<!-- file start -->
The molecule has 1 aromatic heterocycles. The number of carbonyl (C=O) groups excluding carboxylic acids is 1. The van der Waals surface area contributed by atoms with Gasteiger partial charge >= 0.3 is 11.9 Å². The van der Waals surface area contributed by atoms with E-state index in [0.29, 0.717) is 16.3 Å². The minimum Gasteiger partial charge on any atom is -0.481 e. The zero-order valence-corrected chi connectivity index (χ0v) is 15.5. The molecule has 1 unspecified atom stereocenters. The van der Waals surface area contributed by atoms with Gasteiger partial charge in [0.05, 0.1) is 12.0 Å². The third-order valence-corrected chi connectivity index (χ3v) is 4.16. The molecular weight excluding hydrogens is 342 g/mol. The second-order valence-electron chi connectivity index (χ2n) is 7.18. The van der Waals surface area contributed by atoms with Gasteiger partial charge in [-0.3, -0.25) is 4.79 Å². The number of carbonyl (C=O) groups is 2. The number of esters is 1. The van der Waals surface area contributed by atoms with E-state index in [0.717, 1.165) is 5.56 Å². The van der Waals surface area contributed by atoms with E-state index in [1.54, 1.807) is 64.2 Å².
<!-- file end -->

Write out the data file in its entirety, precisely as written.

The molecule has 1 aromatic heterocycles. The number of carbonyl (C=O) groups excluding carboxylic acids is 1. The van der Waals surface area contributed by atoms with Gasteiger partial charge >= 0.3 is 11.9 Å². The van der Waals surface area contributed by atoms with E-state index in [0.29, 0.717) is 16.3 Å². The minimum Gasteiger partial charge on any atom is -0.481 e. The zero-order valence-corrected chi connectivity index (χ0v) is 15.5. The molecule has 1 unspecified atom stereocenters. The van der Waals surface area contributed by atoms with Gasteiger partial charge in [0.05, 0.1) is 12.0 Å². The third-order valence-corrected chi connectivity index (χ3v) is 4.16. The molecular weight excluding hydrogens is 342 g/mol. The second-order valence-electron chi connectivity index (χ2n) is 7.18. The van der Waals surface area contributed by atoms with Gasteiger partial charge in [-0.3, -0.25) is 4.79 Å². The number of carbonyl (C=O) groups is 2. The number of esters is 1. The van der Waals surface area contributed by atoms with E-state index in [0.717, 1.165) is 5.56 Å². The van der Waals surface area contributed by atoms with E-state index in [1.54, 1.807) is 64.2 Å².